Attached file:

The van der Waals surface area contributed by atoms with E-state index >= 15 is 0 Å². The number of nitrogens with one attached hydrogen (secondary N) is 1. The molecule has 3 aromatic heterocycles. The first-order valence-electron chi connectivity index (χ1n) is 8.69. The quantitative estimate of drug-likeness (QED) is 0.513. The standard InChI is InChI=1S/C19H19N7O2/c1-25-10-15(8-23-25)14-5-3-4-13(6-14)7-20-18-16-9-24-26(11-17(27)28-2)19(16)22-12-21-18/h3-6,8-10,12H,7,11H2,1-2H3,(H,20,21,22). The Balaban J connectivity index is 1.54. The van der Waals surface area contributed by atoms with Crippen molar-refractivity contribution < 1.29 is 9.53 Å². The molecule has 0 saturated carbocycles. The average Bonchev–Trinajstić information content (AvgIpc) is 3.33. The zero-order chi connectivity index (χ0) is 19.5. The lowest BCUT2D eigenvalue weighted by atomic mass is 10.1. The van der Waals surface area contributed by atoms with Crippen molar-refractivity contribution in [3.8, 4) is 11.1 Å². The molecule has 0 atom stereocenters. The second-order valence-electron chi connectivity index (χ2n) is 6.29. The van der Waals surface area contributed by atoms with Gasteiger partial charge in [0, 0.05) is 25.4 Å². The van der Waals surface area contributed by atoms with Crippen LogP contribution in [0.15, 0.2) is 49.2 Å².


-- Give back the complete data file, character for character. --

The van der Waals surface area contributed by atoms with E-state index >= 15 is 0 Å². The number of nitrogens with one attached hydrogen (secondary N) is 1. The molecule has 3 aromatic heterocycles. The first-order valence-electron chi connectivity index (χ1n) is 8.69. The quantitative estimate of drug-likeness (QED) is 0.513. The standard InChI is InChI=1S/C19H19N7O2/c1-25-10-15(8-23-25)14-5-3-4-13(6-14)7-20-18-16-9-24-26(11-17(27)28-2)19(16)22-12-21-18/h3-6,8-10,12H,7,11H2,1-2H3,(H,20,21,22). The Balaban J connectivity index is 1.54. The van der Waals surface area contributed by atoms with Crippen molar-refractivity contribution < 1.29 is 9.53 Å². The molecule has 0 saturated carbocycles. The average Bonchev–Trinajstić information content (AvgIpc) is 3.33. The zero-order chi connectivity index (χ0) is 19.5. The lowest BCUT2D eigenvalue weighted by atomic mass is 10.1. The van der Waals surface area contributed by atoms with Crippen molar-refractivity contribution in [3.8, 4) is 11.1 Å². The molecule has 0 atom stereocenters. The second-order valence-electron chi connectivity index (χ2n) is 6.29. The van der Waals surface area contributed by atoms with Gasteiger partial charge in [0, 0.05) is 25.4 Å². The van der Waals surface area contributed by atoms with Crippen LogP contribution in [0.15, 0.2) is 49.2 Å².